Upgrades to Tamarian’s website



As many of you know we have been working on a major upgrade to our website (www.tamarian.com) over the last several weeks.  Aside from aesthetic improvements we have upgraded our catalogue, search, and user login features resulting in what we hope is a more user-friendly site that will be a useful tool in navigating our extensive collections of rugs and wide array of services.


 Tamarian computer programmers working to improve performance of our massive super-server and remove squirrel nests.


As an avid user, there are necessary steps we need YOU, to take in order to  upgrade your computer’s browser to utilize the updated site and have it perform properly.  We are working to ensure most all popular internet browsers are optimized for our site, however, there is a short list of current browsers that we have found work best.  Most are free and commonly used so we hope this does not present too much of an inconvenience.  Plus, that IT person is DYING to upgrade you from Internet Explorer 97’, so this is a GREAT chance to join the new millennium!


Here is a list of the browsers we feel are best, in order:


1st Google Chrome

2nd Mozilla Firefox

3rd Apple Safari

4th Opera


Also, some tips from our in-house nerds:


–      It’s a good idea to update to the latest version of your browser


–      The attached graph shows a performance comparison of the top browsers


–      And here is an article about browser security among the top three browsers  


Please let us know of any specific issues you may encounter after upgrading your computer and browser and any general feedback is always welcome so we may improve our services to you and yours!


Happy surfing,


Team Tamarian  


Tamarian Carpets Sponsors Clean Water Well in Nepal with charity:water™ Non-Profit


June 7th 2012

Tamarian Carpets is proud to announce a sponsorship through the non-profit charity:water™ for a new clean drinking water well in Nepal. 100% of Tamarian’s donation will be used to secure a drilling permit, collect supplies, form a “water committee”, and deploy “hygiene trainers” to help inform the community about sanitation and maintenance. This will help ensure the sustainability of the project so that it will positively impact the community to many years to come.

Tamarian’s VP Ryan Higgins first became interested in the organization through its founder, an old schoolmate of Higgins’, and felt the sponsorship was a great way for Tamarian to continue its pledge to support the Nepali communities that do such amazing and vital work for the company.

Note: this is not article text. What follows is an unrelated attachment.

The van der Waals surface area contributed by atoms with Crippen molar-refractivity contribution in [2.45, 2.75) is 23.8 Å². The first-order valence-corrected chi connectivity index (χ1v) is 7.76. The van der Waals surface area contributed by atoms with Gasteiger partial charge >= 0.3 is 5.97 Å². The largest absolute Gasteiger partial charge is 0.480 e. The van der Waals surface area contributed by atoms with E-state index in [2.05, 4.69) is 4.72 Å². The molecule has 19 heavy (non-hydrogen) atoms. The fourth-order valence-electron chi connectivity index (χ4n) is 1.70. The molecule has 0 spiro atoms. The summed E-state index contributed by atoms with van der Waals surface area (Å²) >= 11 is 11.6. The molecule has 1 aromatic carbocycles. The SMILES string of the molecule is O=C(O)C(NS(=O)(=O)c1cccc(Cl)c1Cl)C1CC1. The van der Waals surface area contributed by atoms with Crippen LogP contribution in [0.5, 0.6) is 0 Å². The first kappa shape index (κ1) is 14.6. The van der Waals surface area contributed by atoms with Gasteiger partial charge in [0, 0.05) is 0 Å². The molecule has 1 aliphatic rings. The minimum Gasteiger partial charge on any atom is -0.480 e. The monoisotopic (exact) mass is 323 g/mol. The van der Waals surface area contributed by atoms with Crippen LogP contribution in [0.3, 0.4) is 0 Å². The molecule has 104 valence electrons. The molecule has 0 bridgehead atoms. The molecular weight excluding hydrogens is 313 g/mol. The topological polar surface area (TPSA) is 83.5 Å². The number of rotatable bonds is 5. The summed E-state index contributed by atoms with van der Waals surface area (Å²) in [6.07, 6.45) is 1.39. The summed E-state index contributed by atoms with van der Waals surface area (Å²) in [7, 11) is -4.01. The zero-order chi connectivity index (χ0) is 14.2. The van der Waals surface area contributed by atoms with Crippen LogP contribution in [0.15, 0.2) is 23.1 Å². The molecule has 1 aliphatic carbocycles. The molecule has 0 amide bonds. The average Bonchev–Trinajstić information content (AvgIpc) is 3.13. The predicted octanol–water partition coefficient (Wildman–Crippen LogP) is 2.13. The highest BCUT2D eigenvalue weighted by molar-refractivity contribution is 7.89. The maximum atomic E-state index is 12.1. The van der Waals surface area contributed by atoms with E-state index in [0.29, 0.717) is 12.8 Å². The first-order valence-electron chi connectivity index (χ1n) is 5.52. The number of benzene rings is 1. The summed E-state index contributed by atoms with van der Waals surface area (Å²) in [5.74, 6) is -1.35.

Both Higgins and Tamarian founder/owner Steve Cibor see this as a simple way to transform a community by helping drastically decrease waterborne diseases, reducing time spent traveling to remote rivers, and increase the quality of life for so many with one project.

Higgins also remarks,

“Not only does 100% of the donation get used for the actual project, but charity:water™ provides complete accountability by providing satellite photos of the site and GPS coordinates for the finished well.  It helps drive home the fact we will make a real difference, in a real place, with real people…it’s a great feeling.”

Tamarian Carpets is committed to supporting the communities and protecting the natural resources that are the heart and soul of its operation.  The success of the company has been a direct result of the relationships forged with their Nepali partners and the positive impacts Tamarian has had on all those who work with them overseas.  Without this symbiotic relationship, Tamarian would never be able to achieve the high level of quality and service that has made them what they are today.

More info: http://www.charitywater.org/

Tamarian Carpets contact:

Ned Baker

Client Liaison



Steve Cibor announces Ryan Higgins as Partner in Tamarian Carpets

After 15 years of dedicated service, Ryan Higgins was officially made Partner in Tamarian Carpets. Higgins and Cibor have long been a stalwart pair, overseeing the steady growth of Tamarian to their status today as the top US importer of Tibetan rugs. Cibor long ago found a dedicated colleague in Higgins and has relied on his skills, hard work, and strong relationships with clients to help build business and manage an ever growing company that continues to dominate the market. By making this partnership “official”, Tamarian has insured the future and sowed the seeds of growth and continued success. Higgins writes,